June 29, 2009 | last updated May 26, 2012 7:52 am
FINANCIAL SENSE

Progressive's ‚€œName Your Price‚€ Tool Aims For Cost Transparency

In the ultra competitive business of auto insurance, innovation, marketing and advertising can make or break a company.

That's why Progressive Inc., one of the largest U.S. auto insurers, has unveiled a new feature in Connecticut that gives consumers more control over how much they pay for their coverage.

Known as "Name Your Price," the interactive, online tool gives prospective customers the ability to tell Progressive how much they are willing to spend on auto insurance. Progressive, in turn, either offers coverage that meets that demand or finds a package that is closest to the price.

Dale Willis, Progressive's Name Your Price manager, said the goal of the new tool, which he says is the first of its kind in the United States, is to make the cost of auto insurance more clear to consumers.

"The goal is to make buying auto insurance as easy as possible," Willis said in a recent interview. "The more transparent and easier it is for customers to understand a policy, the better chance they have of becoming a policyholder."

Auto insurance companies spend hundreds of millions of dollars each year on marketing to try to separate themselves from the competition, which is robust especially in the state of Connecticut.

As of September 2008, there were 302 automobile underwriters for commercial and personal lines of insurance in the state, up from over 200 who wrote coverage in 2004, according to the Property Casualty Insurers Association of America.

Meanwhile, as the recession lingers and more jobs are lost, the Insurance Research Council estimates that nearly one in every six drivers will drop their car insurance by 2010. That means the race to renew customer policies or get new ones is as competitive as ever.

According to TNS Media Intelligence, an industry tracker, overall ad spending by auto insurers between 2003 and 2007 nearly tripled on an annual basis to $1.7 billion.

Meanwhile, Mintel Comperemedia says that auto insurers sent out nearly 3 billion direct mail offers to potential customers from the second quarter of 2008 to the first quarter of 2009.

Willis said Progressive's new service is another "unique message that could help the company break through the clutter."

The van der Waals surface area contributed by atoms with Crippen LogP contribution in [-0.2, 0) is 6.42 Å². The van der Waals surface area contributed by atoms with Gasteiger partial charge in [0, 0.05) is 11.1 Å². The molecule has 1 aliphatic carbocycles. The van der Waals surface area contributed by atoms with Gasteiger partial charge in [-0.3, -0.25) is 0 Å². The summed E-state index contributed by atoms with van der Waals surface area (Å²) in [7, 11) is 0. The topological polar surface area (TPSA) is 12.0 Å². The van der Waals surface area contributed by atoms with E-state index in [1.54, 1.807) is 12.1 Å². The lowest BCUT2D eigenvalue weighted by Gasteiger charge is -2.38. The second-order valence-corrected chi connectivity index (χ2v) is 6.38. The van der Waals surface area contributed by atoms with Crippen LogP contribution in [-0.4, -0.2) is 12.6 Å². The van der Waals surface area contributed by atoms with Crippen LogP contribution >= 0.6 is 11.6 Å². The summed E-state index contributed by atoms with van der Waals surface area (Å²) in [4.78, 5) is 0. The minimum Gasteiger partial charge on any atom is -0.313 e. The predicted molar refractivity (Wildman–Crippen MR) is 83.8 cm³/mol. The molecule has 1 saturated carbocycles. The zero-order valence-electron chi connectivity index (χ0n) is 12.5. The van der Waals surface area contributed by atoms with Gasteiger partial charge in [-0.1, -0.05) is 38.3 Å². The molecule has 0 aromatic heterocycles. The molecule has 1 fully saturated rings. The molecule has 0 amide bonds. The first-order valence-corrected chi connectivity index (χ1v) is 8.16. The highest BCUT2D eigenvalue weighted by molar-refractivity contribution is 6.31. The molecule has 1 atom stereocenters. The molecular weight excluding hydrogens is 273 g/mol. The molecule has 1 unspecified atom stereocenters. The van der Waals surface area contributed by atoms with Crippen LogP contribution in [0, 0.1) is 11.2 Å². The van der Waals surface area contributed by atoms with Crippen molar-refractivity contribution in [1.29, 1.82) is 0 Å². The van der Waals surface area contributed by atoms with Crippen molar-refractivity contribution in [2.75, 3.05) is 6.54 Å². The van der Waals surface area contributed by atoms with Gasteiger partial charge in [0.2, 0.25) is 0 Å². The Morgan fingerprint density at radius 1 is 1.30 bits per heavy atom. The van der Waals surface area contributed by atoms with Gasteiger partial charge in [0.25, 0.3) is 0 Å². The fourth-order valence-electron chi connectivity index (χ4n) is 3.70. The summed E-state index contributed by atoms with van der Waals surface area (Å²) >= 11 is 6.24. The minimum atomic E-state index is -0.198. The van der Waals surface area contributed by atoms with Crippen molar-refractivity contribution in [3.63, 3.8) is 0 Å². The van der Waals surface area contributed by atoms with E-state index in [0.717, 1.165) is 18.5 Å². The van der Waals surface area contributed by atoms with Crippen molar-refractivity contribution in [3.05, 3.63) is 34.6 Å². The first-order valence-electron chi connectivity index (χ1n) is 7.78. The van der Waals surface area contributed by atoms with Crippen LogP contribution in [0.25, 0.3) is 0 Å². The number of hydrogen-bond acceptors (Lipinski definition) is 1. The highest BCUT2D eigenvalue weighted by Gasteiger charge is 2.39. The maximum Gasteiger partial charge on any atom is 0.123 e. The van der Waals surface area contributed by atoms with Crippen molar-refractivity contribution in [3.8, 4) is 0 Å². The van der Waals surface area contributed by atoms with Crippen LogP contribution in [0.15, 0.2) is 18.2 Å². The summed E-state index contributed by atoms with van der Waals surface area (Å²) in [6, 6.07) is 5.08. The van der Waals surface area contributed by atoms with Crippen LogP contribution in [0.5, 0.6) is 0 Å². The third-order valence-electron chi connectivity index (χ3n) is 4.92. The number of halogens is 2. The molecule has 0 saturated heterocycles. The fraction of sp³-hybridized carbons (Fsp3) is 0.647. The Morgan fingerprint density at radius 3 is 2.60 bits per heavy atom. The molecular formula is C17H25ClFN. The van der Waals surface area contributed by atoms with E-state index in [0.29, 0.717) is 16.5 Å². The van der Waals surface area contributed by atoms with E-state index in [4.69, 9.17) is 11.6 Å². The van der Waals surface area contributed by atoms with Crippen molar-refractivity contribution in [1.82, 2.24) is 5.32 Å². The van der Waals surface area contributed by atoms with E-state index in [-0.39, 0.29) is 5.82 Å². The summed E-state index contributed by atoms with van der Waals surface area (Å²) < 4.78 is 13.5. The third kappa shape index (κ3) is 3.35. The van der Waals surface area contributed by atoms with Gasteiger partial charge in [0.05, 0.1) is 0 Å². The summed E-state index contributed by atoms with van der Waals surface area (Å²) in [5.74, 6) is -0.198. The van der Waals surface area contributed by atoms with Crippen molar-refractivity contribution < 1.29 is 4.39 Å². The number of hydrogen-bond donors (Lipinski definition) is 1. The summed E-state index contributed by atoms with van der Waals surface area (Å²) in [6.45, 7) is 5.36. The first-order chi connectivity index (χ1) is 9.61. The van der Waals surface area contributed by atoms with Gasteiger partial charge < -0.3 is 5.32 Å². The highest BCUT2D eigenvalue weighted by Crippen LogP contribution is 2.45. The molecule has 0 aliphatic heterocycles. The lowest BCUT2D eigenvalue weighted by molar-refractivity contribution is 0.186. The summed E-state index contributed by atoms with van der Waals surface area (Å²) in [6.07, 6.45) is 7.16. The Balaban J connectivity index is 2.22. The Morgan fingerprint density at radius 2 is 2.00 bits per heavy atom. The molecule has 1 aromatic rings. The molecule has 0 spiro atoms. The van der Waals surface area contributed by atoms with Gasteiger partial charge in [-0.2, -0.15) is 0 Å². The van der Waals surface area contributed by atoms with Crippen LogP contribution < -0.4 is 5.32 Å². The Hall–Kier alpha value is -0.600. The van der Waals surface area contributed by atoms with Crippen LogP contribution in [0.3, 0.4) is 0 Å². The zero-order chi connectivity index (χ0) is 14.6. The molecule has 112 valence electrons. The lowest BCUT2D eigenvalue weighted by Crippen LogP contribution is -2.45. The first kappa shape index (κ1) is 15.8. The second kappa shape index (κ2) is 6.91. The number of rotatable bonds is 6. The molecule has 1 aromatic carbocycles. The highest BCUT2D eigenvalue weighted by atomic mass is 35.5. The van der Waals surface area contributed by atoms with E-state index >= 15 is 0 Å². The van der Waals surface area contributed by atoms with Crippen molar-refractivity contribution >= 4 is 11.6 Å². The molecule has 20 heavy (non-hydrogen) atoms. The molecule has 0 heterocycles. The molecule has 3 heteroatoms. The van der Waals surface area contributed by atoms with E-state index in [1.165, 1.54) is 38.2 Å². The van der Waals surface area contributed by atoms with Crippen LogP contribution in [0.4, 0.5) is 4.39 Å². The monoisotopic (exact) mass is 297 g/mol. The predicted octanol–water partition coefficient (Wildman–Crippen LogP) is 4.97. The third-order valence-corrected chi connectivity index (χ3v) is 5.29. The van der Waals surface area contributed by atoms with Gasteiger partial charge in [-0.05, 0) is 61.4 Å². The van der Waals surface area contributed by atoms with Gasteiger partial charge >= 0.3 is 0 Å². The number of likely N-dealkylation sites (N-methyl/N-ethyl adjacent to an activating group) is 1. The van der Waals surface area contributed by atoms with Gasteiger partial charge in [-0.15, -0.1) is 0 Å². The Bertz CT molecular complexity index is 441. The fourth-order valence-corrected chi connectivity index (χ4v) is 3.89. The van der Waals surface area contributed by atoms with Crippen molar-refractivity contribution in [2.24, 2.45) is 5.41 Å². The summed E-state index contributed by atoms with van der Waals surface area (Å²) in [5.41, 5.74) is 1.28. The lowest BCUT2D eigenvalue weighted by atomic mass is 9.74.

"Results have been significantly successful," Willis said.

Here's how Name Your Price actually works.

After a prospective policyholder enters information about themselves and their vehicle, they input a price of how much they are willing to pay for insurance. Progressive will then display the closest available package of coverages, limits, and deductibles that they offer based on the price the customer has entered.

The prospective policyholder can then drag a "slider" bar to the right or left to see how their coverage and price can change. If a customer drags the bar to the right, their rate will increase as their coverage changes either with higher limits or lower deductibles.

If the bar is drifted to the left the rate will decrease and coverage limits will be lowered and higher deductibles will occur.

Willis said the program may also get customers to spend more on their insurance, rather than less, because they will be able to see with the slider bar that spending a few extra dollars can provide them better coverage.

Progressive started Name Your Price in 2008 as part of a pilot program and now offers it in 30 states including Connecticut.

Willis said the company feels very confident about the service and will begin a national advertising campaign about it in the coming months.

Progressive also recently unveiled another program known as MyRate, which is a behavior-based car insurance program that bases rates on how people drive.

Under the program, drivers receive a device that plugs into a port in their car and measures how, how much and when the car is being driven. Cars driven less often, in less risky ways and at less risky times of day could receive a lower premium.

Greg Bordonaro is a Hartford Business Journal staff writer.

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